Thursday, February 28, 2008

The Answer Is Blowing in the Wind... Until it Stops

Those of us trying to scratch out a living in the equities market try to stay aware of many things. Just a few of those are oil prices, the value of the dollar, and the relationship between the two. Last Saturday there was an interesting article in the New York Times which I eventually saw this morning. (Let's just say the NYT website isn't on my short list of "must reads.") This article talks about the growth of wind farms in Texas and quotes T. Boone Pickens at some length. When Boone talks about energy it makes good sense to listen.

So, the short version is that windpower is growing and the most likely sites for wind farms are in the mid-section of the US. While some project a contribution to the national grid of 20% a la The Netherlands, the more likely high side is 5-7%. That's substantial given that Texas now generates the most windpower electricity in the US currently but it isn't anywhere near 7% of the state's demand. Meaning, there's going to be a lot of investment there in the next decade or more.

Then along comes Tuesday evening, Feb 26th in Texas. At 6:41PM local time they had a Stage 2 power emergency. It seems that at the same time they had a 14% surge in electric demand due to cold weather they also had the wind die down. In an instant the windfarms in question went from 1,700 megawatts of production to 300 megawatts. Apparently they didn't experience a power failure but they did come dangerously close to having demand overtake supply.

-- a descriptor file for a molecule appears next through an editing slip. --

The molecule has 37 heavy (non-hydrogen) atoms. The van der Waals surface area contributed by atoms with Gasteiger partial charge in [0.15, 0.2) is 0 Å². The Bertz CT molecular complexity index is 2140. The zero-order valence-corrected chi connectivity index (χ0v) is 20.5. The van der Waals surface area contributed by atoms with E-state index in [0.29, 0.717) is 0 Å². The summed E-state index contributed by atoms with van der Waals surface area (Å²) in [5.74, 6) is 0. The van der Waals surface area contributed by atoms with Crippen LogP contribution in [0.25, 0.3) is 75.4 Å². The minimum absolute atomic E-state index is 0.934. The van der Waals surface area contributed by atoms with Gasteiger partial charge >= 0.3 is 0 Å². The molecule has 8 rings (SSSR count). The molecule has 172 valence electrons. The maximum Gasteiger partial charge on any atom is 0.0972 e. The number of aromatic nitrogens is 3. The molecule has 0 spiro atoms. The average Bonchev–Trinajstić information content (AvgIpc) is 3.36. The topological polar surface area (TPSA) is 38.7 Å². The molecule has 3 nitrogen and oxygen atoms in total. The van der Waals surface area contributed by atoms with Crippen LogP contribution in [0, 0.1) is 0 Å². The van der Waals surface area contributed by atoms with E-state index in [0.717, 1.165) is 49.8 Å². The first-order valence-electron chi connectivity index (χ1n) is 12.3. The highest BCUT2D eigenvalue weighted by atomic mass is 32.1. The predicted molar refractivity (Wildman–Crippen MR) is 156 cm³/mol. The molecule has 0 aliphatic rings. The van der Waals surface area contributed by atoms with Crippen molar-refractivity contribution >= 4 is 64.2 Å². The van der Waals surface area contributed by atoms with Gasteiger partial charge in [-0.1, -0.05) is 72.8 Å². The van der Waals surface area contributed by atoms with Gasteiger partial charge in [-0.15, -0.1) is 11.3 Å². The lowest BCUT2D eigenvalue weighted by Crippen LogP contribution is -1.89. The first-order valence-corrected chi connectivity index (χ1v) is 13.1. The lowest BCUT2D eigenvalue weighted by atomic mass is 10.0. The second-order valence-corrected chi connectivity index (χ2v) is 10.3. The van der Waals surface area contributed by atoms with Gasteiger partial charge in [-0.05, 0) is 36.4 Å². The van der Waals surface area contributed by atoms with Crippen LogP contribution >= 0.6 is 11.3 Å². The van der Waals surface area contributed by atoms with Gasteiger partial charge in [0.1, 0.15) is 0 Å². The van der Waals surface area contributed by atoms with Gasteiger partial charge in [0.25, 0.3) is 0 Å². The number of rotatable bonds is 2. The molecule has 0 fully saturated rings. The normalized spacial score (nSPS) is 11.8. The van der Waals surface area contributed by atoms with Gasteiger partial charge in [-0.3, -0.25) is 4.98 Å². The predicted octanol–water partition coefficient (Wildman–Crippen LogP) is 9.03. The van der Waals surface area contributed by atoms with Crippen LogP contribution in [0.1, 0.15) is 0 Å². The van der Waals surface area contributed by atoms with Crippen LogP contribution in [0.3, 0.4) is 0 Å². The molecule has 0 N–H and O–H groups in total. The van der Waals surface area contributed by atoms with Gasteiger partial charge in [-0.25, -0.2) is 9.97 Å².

We usually think of wind-generated electricity as something on the margins. But the events of Tuesday showed a vulnerability with wind power that I had not considered. With other power sources when demand jumps we just increase the number of turbines spinning in the hydro plant or the amount of fuel being used be it coal, nat gas, nuclear, or incinerated garbage. But how do you make up 20% of your supply in an instant if the wind stops blowing?